The research on the value of work is expansive. It leads to positive outcomes for families, improved personal mental health, and deeper community value. It is what we should want for people. It is what we should build our services to provide people, not a paycheck but an opportunity.

The arguments against work requirements 

The issue becomes more complex when you recognize the valid arguments against work requirements. One of these is that work requirements don’t increase work rates—they simply cut people off of needed services

The argument is that these requirements add another stress level to people just trying to survive. This creates yet another hurdle for those already struggling to navigate a complex process. The result is people find a different means to survive or they simply give up. Obviously, no one wants to add to people’s burdens.

Rather than arguing against work requirements, these challenges highlight the flaws in our current system. The system is poorly designed and does not lead to the outcomes we want for people.

Work requirements are a good policy in a bad system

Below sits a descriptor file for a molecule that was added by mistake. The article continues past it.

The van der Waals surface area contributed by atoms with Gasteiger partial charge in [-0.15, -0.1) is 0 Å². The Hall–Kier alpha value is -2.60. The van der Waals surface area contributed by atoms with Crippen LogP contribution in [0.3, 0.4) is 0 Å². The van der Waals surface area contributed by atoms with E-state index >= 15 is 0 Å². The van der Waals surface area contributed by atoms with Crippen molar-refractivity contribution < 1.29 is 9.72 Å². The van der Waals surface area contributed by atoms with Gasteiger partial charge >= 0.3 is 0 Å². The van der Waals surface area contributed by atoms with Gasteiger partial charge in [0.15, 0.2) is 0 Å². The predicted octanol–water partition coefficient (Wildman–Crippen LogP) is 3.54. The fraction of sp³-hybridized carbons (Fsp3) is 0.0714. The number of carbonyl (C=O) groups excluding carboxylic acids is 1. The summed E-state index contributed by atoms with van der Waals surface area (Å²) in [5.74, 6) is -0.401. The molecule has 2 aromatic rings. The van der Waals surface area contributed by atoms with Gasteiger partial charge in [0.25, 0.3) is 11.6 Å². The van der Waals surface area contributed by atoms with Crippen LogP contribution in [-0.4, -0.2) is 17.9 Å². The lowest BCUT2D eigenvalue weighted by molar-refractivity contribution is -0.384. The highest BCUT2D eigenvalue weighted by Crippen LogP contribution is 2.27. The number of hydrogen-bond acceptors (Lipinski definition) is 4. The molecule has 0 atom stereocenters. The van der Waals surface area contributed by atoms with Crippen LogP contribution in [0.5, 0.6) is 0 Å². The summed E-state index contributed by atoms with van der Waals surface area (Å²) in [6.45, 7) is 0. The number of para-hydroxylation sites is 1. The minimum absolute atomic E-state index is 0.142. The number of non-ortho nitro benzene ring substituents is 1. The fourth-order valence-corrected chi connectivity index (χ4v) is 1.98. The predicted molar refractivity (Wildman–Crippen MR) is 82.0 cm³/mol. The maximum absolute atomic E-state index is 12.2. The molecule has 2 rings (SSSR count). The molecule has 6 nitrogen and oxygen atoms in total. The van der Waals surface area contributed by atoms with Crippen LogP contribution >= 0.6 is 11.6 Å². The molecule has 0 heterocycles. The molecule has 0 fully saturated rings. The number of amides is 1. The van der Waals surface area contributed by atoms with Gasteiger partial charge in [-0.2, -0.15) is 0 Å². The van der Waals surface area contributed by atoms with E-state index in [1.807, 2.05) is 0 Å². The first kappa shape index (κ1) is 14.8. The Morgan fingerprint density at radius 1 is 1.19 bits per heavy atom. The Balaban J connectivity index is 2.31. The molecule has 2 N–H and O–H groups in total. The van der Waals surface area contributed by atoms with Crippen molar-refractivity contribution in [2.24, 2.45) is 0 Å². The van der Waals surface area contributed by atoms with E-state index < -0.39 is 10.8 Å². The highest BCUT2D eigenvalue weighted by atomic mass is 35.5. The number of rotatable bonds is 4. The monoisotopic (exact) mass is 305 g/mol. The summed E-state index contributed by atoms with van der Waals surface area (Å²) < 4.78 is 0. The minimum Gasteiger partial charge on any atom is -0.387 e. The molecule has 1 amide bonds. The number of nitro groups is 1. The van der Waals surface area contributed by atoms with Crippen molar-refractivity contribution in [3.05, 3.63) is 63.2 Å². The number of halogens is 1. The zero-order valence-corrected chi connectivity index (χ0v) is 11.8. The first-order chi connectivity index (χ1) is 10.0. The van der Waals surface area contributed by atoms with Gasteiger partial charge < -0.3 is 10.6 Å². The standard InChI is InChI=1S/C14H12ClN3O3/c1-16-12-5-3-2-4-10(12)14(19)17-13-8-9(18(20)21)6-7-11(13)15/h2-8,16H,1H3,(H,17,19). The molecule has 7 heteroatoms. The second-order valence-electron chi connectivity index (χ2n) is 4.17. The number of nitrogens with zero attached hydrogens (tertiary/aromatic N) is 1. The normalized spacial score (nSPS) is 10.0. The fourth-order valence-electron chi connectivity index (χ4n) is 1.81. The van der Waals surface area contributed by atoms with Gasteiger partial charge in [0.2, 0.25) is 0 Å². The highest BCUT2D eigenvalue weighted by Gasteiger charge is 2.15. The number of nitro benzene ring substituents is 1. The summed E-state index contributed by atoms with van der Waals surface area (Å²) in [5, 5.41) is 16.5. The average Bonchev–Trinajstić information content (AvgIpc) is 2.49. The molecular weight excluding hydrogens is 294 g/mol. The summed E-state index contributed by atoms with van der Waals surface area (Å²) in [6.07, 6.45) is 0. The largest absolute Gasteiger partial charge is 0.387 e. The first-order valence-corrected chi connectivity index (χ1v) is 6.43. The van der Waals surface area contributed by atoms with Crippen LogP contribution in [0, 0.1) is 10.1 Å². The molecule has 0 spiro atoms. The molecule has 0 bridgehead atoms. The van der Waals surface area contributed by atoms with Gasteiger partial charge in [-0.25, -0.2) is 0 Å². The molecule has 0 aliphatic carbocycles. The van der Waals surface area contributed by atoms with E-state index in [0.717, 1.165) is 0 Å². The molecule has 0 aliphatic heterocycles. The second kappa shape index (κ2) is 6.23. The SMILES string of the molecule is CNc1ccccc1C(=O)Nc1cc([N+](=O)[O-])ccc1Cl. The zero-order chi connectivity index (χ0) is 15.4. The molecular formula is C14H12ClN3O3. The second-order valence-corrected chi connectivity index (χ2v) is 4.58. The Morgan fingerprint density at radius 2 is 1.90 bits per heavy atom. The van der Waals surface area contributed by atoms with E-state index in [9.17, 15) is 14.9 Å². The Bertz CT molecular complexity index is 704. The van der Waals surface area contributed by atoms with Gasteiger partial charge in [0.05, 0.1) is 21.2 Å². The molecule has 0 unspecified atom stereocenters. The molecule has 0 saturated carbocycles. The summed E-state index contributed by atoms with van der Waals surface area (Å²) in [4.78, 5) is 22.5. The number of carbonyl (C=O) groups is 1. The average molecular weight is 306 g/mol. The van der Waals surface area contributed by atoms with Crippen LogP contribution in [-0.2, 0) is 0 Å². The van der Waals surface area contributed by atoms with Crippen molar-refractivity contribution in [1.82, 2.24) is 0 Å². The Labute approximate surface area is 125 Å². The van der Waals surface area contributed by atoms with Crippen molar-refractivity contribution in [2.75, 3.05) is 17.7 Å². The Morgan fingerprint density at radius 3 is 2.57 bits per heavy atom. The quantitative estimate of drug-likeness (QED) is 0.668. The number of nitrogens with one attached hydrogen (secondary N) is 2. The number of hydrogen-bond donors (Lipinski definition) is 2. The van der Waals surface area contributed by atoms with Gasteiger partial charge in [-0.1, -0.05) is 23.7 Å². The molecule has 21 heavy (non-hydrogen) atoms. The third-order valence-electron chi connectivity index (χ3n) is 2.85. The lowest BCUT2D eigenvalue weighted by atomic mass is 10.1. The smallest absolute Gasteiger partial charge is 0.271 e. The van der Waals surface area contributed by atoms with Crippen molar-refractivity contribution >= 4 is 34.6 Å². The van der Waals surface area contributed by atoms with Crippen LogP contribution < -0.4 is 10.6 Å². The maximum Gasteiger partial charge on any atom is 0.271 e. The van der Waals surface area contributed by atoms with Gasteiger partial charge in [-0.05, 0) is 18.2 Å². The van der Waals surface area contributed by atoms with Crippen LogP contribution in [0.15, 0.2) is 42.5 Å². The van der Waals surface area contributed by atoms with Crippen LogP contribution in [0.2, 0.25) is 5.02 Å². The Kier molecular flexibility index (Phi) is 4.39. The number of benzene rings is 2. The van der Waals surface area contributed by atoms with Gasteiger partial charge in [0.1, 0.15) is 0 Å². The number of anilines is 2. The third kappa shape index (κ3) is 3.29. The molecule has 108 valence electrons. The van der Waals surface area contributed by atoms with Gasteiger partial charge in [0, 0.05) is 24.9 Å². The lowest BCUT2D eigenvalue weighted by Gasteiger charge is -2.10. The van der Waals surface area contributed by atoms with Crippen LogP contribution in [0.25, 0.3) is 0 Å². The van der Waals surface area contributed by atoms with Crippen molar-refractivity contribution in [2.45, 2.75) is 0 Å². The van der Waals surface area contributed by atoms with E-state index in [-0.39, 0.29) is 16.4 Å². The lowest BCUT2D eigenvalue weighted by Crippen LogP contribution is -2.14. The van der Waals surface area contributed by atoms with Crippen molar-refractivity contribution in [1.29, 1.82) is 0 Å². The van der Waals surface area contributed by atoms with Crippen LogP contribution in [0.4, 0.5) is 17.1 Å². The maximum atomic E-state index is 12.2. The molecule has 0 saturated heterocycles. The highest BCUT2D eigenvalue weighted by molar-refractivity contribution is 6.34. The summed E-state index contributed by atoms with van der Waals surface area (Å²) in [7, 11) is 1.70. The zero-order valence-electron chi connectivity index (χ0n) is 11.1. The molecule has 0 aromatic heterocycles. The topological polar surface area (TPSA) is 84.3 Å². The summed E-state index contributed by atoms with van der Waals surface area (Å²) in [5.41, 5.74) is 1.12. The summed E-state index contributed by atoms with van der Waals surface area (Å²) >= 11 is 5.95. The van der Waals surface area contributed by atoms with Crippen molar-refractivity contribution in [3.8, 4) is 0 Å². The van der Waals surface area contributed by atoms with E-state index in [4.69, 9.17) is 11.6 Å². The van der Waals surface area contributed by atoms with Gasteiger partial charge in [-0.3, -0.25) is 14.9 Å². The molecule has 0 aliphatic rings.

Policymakers are notoriously inept when it comes to policy reforms. Half-measures have resulted in a system that is not focused on outcomes. If the system were structured to reduce complexity and alleviate stress for those seeking job support, then a work requirement could be the positive encouragement it should be.

This is one reason we are working with other state think tanks on a One Door Model that would transform our safety net services and create a clear, supportive, and accessible path to work.

These types of policies are critical to ensure that we are helping those in need. They are also critical to ensure that we deliver dignity and hope as an outcome. 

Businesses fleeing cities over crime is a warning sign we can’t ignore